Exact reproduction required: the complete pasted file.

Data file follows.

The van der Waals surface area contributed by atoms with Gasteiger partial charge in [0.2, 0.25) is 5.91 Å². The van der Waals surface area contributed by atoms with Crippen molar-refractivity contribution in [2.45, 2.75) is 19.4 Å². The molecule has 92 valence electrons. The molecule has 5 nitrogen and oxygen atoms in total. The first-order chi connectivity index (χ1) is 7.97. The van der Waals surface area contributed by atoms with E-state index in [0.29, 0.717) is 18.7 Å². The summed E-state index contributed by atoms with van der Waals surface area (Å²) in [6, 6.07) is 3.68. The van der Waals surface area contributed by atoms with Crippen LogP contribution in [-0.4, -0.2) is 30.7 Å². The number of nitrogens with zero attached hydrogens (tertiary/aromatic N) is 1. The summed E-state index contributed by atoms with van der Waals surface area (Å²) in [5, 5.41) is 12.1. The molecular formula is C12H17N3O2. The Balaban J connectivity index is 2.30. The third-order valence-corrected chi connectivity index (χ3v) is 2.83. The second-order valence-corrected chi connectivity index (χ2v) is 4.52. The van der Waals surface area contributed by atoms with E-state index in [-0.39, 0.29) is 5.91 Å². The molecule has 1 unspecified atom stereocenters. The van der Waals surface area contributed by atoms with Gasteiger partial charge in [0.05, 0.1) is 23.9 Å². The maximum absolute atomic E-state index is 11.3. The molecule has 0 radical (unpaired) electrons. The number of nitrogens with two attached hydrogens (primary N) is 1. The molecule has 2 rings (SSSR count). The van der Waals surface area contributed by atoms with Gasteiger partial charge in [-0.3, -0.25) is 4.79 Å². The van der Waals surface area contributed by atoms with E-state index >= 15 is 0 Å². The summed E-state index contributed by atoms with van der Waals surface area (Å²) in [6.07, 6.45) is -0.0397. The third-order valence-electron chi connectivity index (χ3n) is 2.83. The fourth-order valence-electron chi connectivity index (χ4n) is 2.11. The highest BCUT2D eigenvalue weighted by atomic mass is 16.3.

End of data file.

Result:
The van der Waals surface area contributed by atoms with Gasteiger partial charge in [0.2, 0.25) is 5.91 Å². The van der Waals surface area contributed by atoms with Crippen molar-refractivity contribution in [2.45, 2.75) is 19.4 Å². The molecule has 92 valence electrons. The molecule has 5 nitrogen and oxygen atoms in total. The first-order chi connectivity index (χ1) is 7.97. The van der Waals surface area contributed by atoms with E-state index in [0.29, 0.717) is 18.7 Å². The summed E-state index contributed by atoms with van der Waals surface area (Å²) in [6, 6.07) is 3.68. The van der Waals surface area contributed by atoms with Crippen LogP contribution in [-0.4, -0.2) is 30.7 Å². The number of nitrogens with zero attached hydrogens (tertiary/aromatic N) is 1. The summed E-state index contributed by atoms with van der Waals surface area (Å²) in [5, 5.41) is 12.1. The molecular formula is C12H17N3O2. The Balaban J connectivity index is 2.30. The third-order valence-corrected chi connectivity index (χ3v) is 2.83. The second-order valence-corrected chi connectivity index (χ2v) is 4.52. The van der Waals surface area contributed by atoms with E-state index in [-0.39, 0.29) is 5.91 Å². The molecule has 1 unspecified atom stereocenters. The van der Waals surface area contributed by atoms with Gasteiger partial charge in [0.05, 0.1) is 23.9 Å². The maximum absolute atomic E-state index is 11.3. The molecule has 0 radical (unpaired) electrons. The number of nitrogens with two attached hydrogens (primary N) is 1. The molecule has 2 rings (SSSR count). The van der Waals surface area contributed by atoms with Gasteiger partial charge in [-0.3, -0.25) is 4.79 Å². The van der Waals surface area contributed by atoms with E-state index >= 15 is 0 Å². The summed E-state index contributed by atoms with van der Waals surface area (Å²) in [6.07, 6.45) is -0.0397. The third-order valence-electron chi connectivity index (χ3n) is 2.83. The fourth-order valence-electron chi connectivity index (χ4n) is 2.11. The highest BCUT2D eigenvalue weighted by atomic mass is 16.3.